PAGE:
With some significant performance improvements and more simplified specifications, the new Apple M3 processor, along with its brothers the Apple M3 Pro and Apple M3 Max, is significantly upending the Mac and MacBook lineups.

The enhanced graphical capabilities of the Apple SoCs are perhaps the largest difference between these most recent chips and the Apple M2-series. These chips are the first from Apple that can enable mesh shading and hardware-accelerated ray tracing. While the latter enhances the chip’s capacity to realistically shade an entire 3D rendered object quickly, enabling more complex scenery in games and other real-time rendered content, the former greatly improves the realism of 3D rendered scenes by modelling the way light actually moves through an environment.

This, along with a revised method for handling the graphics engine’s memory requirements, would undoubtedly make the Apple M3-series CPUs an even more alluring platform for running the greatest PC games, such as Baldur’s Gate 3.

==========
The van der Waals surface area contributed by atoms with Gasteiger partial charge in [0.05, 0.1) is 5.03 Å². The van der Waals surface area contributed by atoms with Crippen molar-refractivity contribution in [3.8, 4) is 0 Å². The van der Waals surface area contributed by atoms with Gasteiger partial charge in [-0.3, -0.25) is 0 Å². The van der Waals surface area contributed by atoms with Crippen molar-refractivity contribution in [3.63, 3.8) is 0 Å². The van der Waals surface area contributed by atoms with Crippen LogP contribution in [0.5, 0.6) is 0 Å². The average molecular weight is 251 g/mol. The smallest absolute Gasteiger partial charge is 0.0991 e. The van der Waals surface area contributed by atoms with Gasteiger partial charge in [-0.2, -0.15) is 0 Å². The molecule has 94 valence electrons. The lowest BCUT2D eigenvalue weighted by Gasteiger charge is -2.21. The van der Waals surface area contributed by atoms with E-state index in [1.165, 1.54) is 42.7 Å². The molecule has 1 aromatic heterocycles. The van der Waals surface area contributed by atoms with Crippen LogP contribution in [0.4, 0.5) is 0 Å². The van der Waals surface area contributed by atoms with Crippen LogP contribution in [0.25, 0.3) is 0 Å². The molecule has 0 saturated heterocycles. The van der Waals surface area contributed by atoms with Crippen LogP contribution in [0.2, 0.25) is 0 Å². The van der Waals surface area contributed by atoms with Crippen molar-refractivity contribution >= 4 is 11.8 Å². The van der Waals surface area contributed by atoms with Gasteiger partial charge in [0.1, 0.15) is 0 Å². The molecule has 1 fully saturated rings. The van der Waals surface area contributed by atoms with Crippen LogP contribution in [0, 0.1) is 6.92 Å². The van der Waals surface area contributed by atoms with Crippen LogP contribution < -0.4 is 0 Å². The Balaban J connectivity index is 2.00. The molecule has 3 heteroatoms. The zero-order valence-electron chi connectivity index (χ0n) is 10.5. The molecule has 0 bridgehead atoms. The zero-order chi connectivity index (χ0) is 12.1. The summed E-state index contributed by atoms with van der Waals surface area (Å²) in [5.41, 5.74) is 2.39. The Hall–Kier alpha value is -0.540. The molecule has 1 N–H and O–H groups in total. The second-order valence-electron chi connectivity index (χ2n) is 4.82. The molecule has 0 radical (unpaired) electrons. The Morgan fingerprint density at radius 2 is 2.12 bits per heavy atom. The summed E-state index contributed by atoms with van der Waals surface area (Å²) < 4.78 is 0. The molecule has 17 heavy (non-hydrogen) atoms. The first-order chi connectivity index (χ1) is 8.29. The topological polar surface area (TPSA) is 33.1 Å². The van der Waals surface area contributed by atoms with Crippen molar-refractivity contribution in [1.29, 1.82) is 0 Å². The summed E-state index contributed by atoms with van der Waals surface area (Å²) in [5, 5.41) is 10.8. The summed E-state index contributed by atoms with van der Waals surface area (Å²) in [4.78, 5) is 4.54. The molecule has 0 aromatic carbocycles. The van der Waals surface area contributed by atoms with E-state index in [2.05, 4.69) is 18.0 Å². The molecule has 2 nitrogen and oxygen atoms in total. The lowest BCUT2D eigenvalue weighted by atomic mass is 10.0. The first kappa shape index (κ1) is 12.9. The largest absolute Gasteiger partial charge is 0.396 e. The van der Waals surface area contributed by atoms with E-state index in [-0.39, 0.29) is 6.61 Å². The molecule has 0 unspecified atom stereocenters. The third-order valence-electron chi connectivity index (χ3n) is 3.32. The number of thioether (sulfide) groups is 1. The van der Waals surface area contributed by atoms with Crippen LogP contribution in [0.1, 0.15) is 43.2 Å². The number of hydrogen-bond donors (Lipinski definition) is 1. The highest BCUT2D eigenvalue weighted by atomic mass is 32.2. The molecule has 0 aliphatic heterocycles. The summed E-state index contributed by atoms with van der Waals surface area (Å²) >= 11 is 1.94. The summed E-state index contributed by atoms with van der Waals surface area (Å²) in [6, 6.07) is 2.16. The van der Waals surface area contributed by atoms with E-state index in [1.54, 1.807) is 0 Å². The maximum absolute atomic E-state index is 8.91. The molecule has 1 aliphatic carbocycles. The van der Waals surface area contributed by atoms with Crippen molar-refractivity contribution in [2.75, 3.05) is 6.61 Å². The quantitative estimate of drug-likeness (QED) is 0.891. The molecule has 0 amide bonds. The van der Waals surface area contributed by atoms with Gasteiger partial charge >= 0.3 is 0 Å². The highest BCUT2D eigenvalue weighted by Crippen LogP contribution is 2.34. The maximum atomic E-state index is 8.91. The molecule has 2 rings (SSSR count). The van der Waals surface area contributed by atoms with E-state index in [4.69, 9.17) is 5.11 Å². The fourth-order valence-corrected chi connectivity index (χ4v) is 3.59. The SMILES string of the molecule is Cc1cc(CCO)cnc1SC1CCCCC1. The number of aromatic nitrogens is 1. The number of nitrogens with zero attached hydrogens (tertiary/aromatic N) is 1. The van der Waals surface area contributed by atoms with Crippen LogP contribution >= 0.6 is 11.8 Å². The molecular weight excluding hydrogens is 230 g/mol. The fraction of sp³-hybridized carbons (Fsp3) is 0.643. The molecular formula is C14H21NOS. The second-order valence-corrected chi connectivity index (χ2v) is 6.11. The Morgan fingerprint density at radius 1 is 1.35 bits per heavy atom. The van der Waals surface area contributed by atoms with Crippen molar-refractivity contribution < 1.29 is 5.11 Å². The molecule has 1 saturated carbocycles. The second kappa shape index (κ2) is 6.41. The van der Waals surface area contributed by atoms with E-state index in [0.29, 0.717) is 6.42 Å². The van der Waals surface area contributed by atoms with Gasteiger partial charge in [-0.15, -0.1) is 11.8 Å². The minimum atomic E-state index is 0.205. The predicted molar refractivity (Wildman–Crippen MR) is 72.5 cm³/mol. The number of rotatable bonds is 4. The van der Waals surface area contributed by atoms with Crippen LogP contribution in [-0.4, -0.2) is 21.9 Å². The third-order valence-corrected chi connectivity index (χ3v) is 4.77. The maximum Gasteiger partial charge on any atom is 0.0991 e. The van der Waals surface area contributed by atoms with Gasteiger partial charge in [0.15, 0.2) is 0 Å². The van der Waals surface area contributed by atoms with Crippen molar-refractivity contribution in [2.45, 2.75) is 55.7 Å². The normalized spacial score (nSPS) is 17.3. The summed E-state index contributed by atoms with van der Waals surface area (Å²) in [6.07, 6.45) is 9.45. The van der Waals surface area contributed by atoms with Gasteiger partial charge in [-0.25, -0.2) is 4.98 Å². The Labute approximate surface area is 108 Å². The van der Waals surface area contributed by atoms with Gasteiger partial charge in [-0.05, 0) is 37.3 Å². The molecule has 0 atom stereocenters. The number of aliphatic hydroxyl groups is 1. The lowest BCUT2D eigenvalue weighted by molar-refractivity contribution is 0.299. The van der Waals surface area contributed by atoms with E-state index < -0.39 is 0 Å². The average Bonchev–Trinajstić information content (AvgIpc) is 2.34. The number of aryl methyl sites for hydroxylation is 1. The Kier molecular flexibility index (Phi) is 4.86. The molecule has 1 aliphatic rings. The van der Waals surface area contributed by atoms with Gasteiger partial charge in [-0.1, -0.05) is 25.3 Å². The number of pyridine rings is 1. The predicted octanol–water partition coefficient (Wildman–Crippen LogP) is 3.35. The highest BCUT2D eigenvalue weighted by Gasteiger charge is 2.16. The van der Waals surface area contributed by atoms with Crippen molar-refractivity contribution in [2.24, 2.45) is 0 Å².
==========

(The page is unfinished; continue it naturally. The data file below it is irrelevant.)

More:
The MacBook Pro received an M3 redesign.

Instead of reinventing the MacBook Pro lineup during its odd “Scary Fast” event, Apple offered it a big brain transplant with three brand-new M3 Apple Silicon SoCs.

The new MacBook Pro 14-inch and MacBook Pro 16-inch (Apple discontinued the 13-inch variant) house the new M3, M3 Pro, and M3 Max. With features like dynamic caching, which is a first for the industry, the MacBook Pro is intended to become a top-tier workhorse portable. In addition to in-hardware ray tracing and mesh shading, this frees up additional unified system memory to accommodate the most demanding creative and video tasks.

These new MacBook Pros may be capable gaming devices in addition to other things when these additional capabilities are combined. Naturally, we won’t be able to say for sure until we try these new laptops in the near future.